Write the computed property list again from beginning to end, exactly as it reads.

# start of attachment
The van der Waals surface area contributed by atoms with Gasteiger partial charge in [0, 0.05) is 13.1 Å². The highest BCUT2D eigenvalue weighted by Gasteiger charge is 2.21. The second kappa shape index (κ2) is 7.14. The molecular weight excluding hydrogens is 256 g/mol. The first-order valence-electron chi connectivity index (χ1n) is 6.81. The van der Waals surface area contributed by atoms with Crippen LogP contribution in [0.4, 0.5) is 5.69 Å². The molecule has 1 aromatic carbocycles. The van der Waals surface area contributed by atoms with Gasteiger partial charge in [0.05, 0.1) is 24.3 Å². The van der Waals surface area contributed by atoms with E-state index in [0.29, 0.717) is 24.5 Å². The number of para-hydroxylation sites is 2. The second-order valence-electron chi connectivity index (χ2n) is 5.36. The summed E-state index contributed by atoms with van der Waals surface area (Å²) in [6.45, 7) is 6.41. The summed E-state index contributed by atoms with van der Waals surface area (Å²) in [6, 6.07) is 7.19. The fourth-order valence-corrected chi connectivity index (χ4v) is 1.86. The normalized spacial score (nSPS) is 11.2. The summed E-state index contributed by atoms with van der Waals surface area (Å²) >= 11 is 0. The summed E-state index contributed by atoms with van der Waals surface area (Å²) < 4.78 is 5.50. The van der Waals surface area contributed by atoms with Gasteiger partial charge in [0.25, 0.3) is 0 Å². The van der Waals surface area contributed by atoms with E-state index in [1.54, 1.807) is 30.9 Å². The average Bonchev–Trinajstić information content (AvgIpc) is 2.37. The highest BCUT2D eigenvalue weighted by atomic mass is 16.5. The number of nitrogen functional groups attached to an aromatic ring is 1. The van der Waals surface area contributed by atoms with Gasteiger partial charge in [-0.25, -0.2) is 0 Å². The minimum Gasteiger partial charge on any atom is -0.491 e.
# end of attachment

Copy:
The van der Waals surface area contributed by atoms with Gasteiger partial charge in [0, 0.05) is 13.1 Å². The highest BCUT2D eigenvalue weighted by Gasteiger charge is 2.21. The second kappa shape index (κ2) is 7.14. The molecular weight excluding hydrogens is 256 g/mol. The first-order valence-electron chi connectivity index (χ1n) is 6.81. The van der Waals surface area contributed by atoms with Crippen LogP contribution in [0.4, 0.5) is 5.69 Å². The molecule has 1 aromatic carbocycles. The van der Waals surface area contributed by atoms with Gasteiger partial charge in [0.05, 0.1) is 24.3 Å². The van der Waals surface area contributed by atoms with E-state index in [0.29, 0.717) is 24.5 Å². The number of para-hydroxylation sites is 2. The second-order valence-electron chi connectivity index (χ2n) is 5.36. The summed E-state index contributed by atoms with van der Waals surface area (Å²) in [6.45, 7) is 6.41. The summed E-state index contributed by atoms with van der Waals surface area (Å²) in [6, 6.07) is 7.19. The fourth-order valence-corrected chi connectivity index (χ4v) is 1.86. The normalized spacial score (nSPS) is 11.2. The summed E-state index contributed by atoms with van der Waals surface area (Å²) >= 11 is 0. The summed E-state index contributed by atoms with van der Waals surface area (Å²) < 4.78 is 5.50. The van der Waals surface area contributed by atoms with Gasteiger partial charge in [0.25, 0.3) is 0 Å². The van der Waals surface area contributed by atoms with E-state index in [1.54, 1.807) is 30.9 Å². The average Bonchev–Trinajstić information content (AvgIpc) is 2.37. The highest BCUT2D eigenvalue weighted by atomic mass is 16.5. The number of nitrogen functional groups attached to an aromatic ring is 1. The van der Waals surface area contributed by atoms with Gasteiger partial charge in [-0.25, -0.2) is 0 Å². The minimum Gasteiger partial charge on any atom is -0.491 e.